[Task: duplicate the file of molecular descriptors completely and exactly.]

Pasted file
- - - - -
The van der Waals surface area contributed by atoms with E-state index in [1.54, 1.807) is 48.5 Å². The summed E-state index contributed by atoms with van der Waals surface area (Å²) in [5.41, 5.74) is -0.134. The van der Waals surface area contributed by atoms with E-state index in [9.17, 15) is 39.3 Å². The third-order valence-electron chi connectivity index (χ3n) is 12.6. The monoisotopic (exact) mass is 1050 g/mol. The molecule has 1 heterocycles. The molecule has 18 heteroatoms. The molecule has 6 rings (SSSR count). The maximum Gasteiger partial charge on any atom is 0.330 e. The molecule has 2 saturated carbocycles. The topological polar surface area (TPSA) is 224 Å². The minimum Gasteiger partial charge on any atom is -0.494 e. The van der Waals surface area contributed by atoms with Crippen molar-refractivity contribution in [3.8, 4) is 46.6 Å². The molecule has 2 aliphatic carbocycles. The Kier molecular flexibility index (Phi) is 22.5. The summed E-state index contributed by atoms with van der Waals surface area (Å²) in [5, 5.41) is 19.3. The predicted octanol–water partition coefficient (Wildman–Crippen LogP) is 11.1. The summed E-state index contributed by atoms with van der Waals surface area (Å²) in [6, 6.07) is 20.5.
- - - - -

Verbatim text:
The van der Waals surface area contributed by atoms with E-state index in [1.54, 1.807) is 48.5 Å². The summed E-state index contributed by atoms with van der Waals surface area (Å²) in [5.41, 5.74) is -0.134. The van der Waals surface area contributed by atoms with E-state index in [9.17, 15) is 39.3 Å². The third-order valence-electron chi connectivity index (χ3n) is 12.6. The monoisotopic (exact) mass is 1050 g/mol. The molecule has 1 heterocycles. The molecule has 18 heteroatoms. The molecule has 6 rings (SSSR count). The maximum Gasteiger partial charge on any atom is 0.330 e. The molecule has 2 saturated carbocycles. The topological polar surface area (TPSA) is 224 Å². The minimum Gasteiger partial charge on any atom is -0.494 e. The van der Waals surface area contributed by atoms with Crippen molar-refractivity contribution in [3.8, 4) is 46.6 Å². The molecule has 2 aliphatic carbocycles. The Kier molecular flexibility index (Phi) is 22.5. The summed E-state index contributed by atoms with van der Waals surface area (Å²) in [5, 5.41) is 19.3. The predicted octanol–water partition coefficient (Wildman–Crippen LogP) is 11.1. The summed E-state index contributed by atoms with van der Waals surface area (Å²) in [6, 6.07) is 20.5.